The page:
Have you ever lost a roll of film and can't remember for the life of you where you left it? Better wish that filmmaker Todd Bieber finds it so that you can still get a chance to see them again!
The story that’s burning through the internet as of late is the amazing story of Todd Bieber and the mysterious roll of film he found while skiing in Prospect Park, New York. Bieber had the roll processed and was amazed at the shots the anonymous photographer(s) took, which captured New York in the wake of the recent blizzard.
A filmmaker, Bieber promptly made a video and circulated it in the internet with hopes of having the lost roll find its way home. “They’re not mine,” Bieber says simply. “If I lose one picture, I’m upset. I would think they were the same way.” Any of the images look familiar? Contact Bieber asap!
Are you ready for an adrenaline rush? A little while ago, we teamed up with the snowboard and film-making collective Yougofirst and gave them a LomoKino and some film rolls to play with. After a season of crazy riding, jumps and tricks, they have finished their latest movie HETEROTOPIA which features footage shot with our 35mm movie-maker. We had the chance to catch up with Vid and Matic from the collective about the new movie and their experiences shooting analogue on the slopes. It's also our pleasure to showcase the movie here!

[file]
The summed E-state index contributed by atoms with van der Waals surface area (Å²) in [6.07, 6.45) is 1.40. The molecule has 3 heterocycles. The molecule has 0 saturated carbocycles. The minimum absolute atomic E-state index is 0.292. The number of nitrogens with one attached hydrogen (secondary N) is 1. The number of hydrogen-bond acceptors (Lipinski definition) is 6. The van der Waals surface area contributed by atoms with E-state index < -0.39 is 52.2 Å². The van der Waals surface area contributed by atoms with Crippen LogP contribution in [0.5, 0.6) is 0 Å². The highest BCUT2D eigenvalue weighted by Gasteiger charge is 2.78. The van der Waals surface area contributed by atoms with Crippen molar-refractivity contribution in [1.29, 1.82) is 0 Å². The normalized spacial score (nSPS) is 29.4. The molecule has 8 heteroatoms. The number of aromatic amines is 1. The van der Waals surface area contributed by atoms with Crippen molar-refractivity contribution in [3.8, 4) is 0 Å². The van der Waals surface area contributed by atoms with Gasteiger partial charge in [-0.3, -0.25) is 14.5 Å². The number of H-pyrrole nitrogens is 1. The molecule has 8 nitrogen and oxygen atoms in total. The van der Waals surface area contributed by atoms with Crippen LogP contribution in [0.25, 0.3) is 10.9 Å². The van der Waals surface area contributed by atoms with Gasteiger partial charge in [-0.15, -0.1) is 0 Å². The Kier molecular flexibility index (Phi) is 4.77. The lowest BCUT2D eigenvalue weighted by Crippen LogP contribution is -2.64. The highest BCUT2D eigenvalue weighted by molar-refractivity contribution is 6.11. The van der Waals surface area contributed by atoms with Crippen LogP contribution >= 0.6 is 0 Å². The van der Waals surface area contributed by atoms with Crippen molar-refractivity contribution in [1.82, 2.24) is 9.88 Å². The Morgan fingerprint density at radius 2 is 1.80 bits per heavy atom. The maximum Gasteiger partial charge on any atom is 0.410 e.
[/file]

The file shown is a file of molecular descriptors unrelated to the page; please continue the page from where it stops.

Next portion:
Unfortunately, it happens sometimes that your resulting pictures are not what you expected - the image doesn't look that good, the colors are bland, and the subject is banal. Indeed, it couldn't be picture of the year! Herein I propose a second chance for your pictures by modifying your 35mm negatives. Just pick up some ideas from here, experiment, and scan your negatives with the Lomography Smartphone Scanner. Anything is possible: burning, scratching, putting on hydrochloric acid, balsamic vinegar, nail polish, bleach, or raspberry juice... use your imagination and write down your new film soup recipe! You can find a sample of the effects in this article.
You want your subject be the center of attention? Petzval lens photos are recognizable for sharpness and crispness in the centre, strong color saturation, wonderful swirly bokeh effect, artful vignettes and narrow depth of field that will make your subjects stand out!
C.S Muncy is a New York City-based freelance photojournalist and a fellow LomoAmigo who tested and reviewed the LomoChrome Turquoise film. The rolls of film were put to good use; the resulting shots were simply stunning.
A wedding photographer based in New Jersey, Michelle Lange is all about weddings and engagements. After her own wedding and spending years on wedding research, she decided to take the plunge, pursue her passion and create a dream career. In this interview, she talks about her passion and her work, and showcases a series of photographs she shot with a Petzval Lens.
When a truly fascinating photograph hits you, it’s powerful enough to transport you to the story that is being told in that image. Such is what happens when one sees Suji Park's work for the first time. It’s as if you can actually hear and feel the details of each snapshot — the warmth of a late afternoon sun, the complex silence of nature or a dry and nostalgic solitude.
Opening next month, the show will include never-before-editioned photographs from the private archives of the acclaimed French New Wave photographer, as well as his lesser known landscape images taken during his travels in Asia.